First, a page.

Is it fair of me to expect that they know what this looks or feels like? Especially in a “business” relationship?

Support for Giving Freely

Our relationship is not one where the customer gets to pay what they want. In offering that, I’d be creating a relationship where they’re free to put their money stuff on me, and I’m free to put my money stuff on them.

The intention for our exchange is empowerment and wealth creation. It’s not about want, it’s about meeting needs and exchanging fair value.

If I want this intention of need and fair value to stay true throughout my exchanges, I need to ensure all my guideposts indicate this. In my offering of paying what it’s worth, I need to ensure that I’m not creating space for my customers to default to paying what they want.

It’s important I protect myself from how easy it is, when our money stuff arrives, to make it about want.

As a seller it’s imperative I continue to do what I can to guide my customers towards being responsible in how they value me. This, it seems, is my biggest responsibility in our exchange outside of providing great value.

If I sincerely want our exchange to be about what we both can give, I need to acknowledge how hard that can be to act on. Only in my acceptance of this can I help my customers to be responsible to it.

photo credit: Kaytee Riek

Hello! I’m Tara, a wizard of less obvious things. I love hearing from you, so please feel free to connect with me.

I deeply appreciate your support of my work—through allowing it to grow in your imagination, through sharing it with others, and through your financial support.

An Experiment in Selling Products Online using Pay What It’s Worth Pricing

After Christmas Sale

I’m curious about selling products online using PWIW and how it can work best. So, about six months ago I turned some communication tools I’d created over the years into products and began selling them in my store using PWIW.

Using PWIW for an Online Store

For my experiment, I wanted to figure out a strong way of selling a product online using PWIW. My first task (I felt) was to find software to help me with the buying and selling of my products. I needed a shopping cart tool to enable the sales transaction and to provide the product to buyers after sale. After doing research I decided upon using e-junkie. I have been happy with this decision.

The second decision I needed to make was how I was going to employ the e-junkie shopping cart with PWIW pricing. As with most online shopping carts, while it allows the customer to set the price of the item (often called a donation), it also requires the seller to set a suggested price.

Suggested Prices Signify Something

One of those things they can signify is what I think the thing I’m selling is worth. And for this experiment, that’s not what I wanted to do. I wanted you alone to decide what the product is worth to you.

But this was not, and is not, an option currently with online shopping carts — to set NO suggested price — so I needed to set the suggested price at something. The value I decided to use (for every product’s suggested price) was what I felt was a ridiculously low value ($0.07). My hope was this suggested price signified, please think about what you value this at because this price is clearly not a fair one.

It was my hypothesis that $0.07 was such an insignificant value to give/pay that it would be altered by each buyer. Most of us would not feel good giving $0.07 to a person in need, nor as a tip for service. And what can we puchase for that amount, outside of loose candy?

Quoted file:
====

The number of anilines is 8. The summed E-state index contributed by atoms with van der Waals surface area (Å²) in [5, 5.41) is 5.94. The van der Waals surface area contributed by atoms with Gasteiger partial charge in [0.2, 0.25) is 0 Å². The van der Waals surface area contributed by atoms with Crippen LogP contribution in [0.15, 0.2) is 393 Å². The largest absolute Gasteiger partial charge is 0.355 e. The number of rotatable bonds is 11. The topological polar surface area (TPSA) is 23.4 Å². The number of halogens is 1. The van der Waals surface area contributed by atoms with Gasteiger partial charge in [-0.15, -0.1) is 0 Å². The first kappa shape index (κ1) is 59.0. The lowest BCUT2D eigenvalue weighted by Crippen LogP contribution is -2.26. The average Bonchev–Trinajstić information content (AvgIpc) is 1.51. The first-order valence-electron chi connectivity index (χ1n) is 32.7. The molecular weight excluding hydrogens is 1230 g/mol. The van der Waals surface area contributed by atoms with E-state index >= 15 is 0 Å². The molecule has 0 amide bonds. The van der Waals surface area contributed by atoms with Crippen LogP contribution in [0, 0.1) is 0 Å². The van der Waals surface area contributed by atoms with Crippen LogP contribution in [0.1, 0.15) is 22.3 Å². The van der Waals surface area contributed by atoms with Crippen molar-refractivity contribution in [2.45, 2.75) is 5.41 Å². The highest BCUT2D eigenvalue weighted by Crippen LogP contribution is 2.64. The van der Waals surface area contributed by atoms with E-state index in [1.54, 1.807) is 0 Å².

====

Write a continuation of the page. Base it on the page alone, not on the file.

Despite this truth about the value of $0.07, my experiment yielded a handful of people that gave this amount to a faceless shopping cart in return for a communication tool created by me in support of them.

(It should be noted that no profit is made from online sales roughly less than $0.50 due to PayPal’s costs to process the transaction.)

A Curious Result

This is not to say there hasn’t been customers that have given fairly, despite the $0.07 suggested price. The fair are the majority in my PWIW experiment. But I found it curious, this minority that used the $0.07 suggested price as their price. They, I feel, are something to consider further.

I theorized there was something in my communication, namely the suggested price, that was contributing to this outcome. I wondered if by setting the suggested price very low, I was unconsciously sending a message about how I valued my work. What does it say about me and how I value my products when I set the suggested price low?

My Question

If these people exist, those that do not consciously consider how they value a product, and you want to sell something online using PWIW, how can you improve the exchange so that they behave more fairly?

My Theory

I’m theorizing that when the suggested price is set extremely low and there is no human connection, the communication it sends allows others to more easily react from a scarcity mindset and not value the product fairly, nor pay fairly.

Trying Something Different

Rather than setting the suggested price ridiculously low ($0.07) for each of the products in my store, I’ve set it ridiculously high ($777).

I am still hoping the suggested price will signify, please think about what you value this at because this price is clearly not a fair one. I am interested in how this higher suggested price affects the behaviour of those customers who are buying unconsciously.

In six months time, I’ll let you know what my experiment yields.

photo credit: kevin dooley

Hello! I’m Tara, a wizard of less obvious things. I love hearing from you, so please feel free to connect with me.

I deeply appreciate your support of my work—through allowing it to grow in your imagination, through sharing it with others, and through your financial support.